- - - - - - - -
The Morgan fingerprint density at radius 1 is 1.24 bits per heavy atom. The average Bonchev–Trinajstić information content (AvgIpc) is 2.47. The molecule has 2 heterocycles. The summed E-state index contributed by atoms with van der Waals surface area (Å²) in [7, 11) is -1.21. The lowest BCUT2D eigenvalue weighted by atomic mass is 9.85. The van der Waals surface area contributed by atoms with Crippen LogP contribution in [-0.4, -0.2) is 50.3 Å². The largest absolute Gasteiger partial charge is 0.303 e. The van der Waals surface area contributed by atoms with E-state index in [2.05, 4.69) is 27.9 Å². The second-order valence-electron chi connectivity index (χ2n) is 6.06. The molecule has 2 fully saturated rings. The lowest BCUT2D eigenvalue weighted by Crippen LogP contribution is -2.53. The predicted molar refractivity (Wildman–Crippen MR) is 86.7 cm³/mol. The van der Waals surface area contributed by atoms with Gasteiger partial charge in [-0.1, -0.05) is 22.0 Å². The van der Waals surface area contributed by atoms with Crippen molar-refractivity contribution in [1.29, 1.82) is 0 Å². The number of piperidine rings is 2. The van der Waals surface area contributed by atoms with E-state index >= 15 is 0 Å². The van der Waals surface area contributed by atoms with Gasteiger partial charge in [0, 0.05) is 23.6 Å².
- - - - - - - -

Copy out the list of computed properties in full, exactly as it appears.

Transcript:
The Morgan fingerprint density at radius 1 is 1.24 bits per heavy atom. The average Bonchev–Trinajstić information content (AvgIpc) is 2.47. The molecule has 2 heterocycles. The summed E-state index contributed by atoms with van der Waals surface area (Å²) in [7, 11) is -1.21. The lowest BCUT2D eigenvalue weighted by atomic mass is 9.85. The van der Waals surface area contributed by atoms with Crippen LogP contribution in [-0.4, -0.2) is 50.3 Å². The largest absolute Gasteiger partial charge is 0.303 e. The van der Waals surface area contributed by atoms with E-state index in [2.05, 4.69) is 27.9 Å². The second-order valence-electron chi connectivity index (χ2n) is 6.06. The molecule has 2 fully saturated rings. The lowest BCUT2D eigenvalue weighted by Crippen LogP contribution is -2.53. The predicted molar refractivity (Wildman–Crippen MR) is 86.7 cm³/mol. The van der Waals surface area contributed by atoms with Gasteiger partial charge in [-0.1, -0.05) is 22.0 Å². The van der Waals surface area contributed by atoms with Crippen molar-refractivity contribution in [1.29, 1.82) is 0 Å². The number of piperidine rings is 2. The van der Waals surface area contributed by atoms with E-state index >= 15 is 0 Å². The van der Waals surface area contributed by atoms with Gasteiger partial charge in [0, 0.05) is 23.6 Å².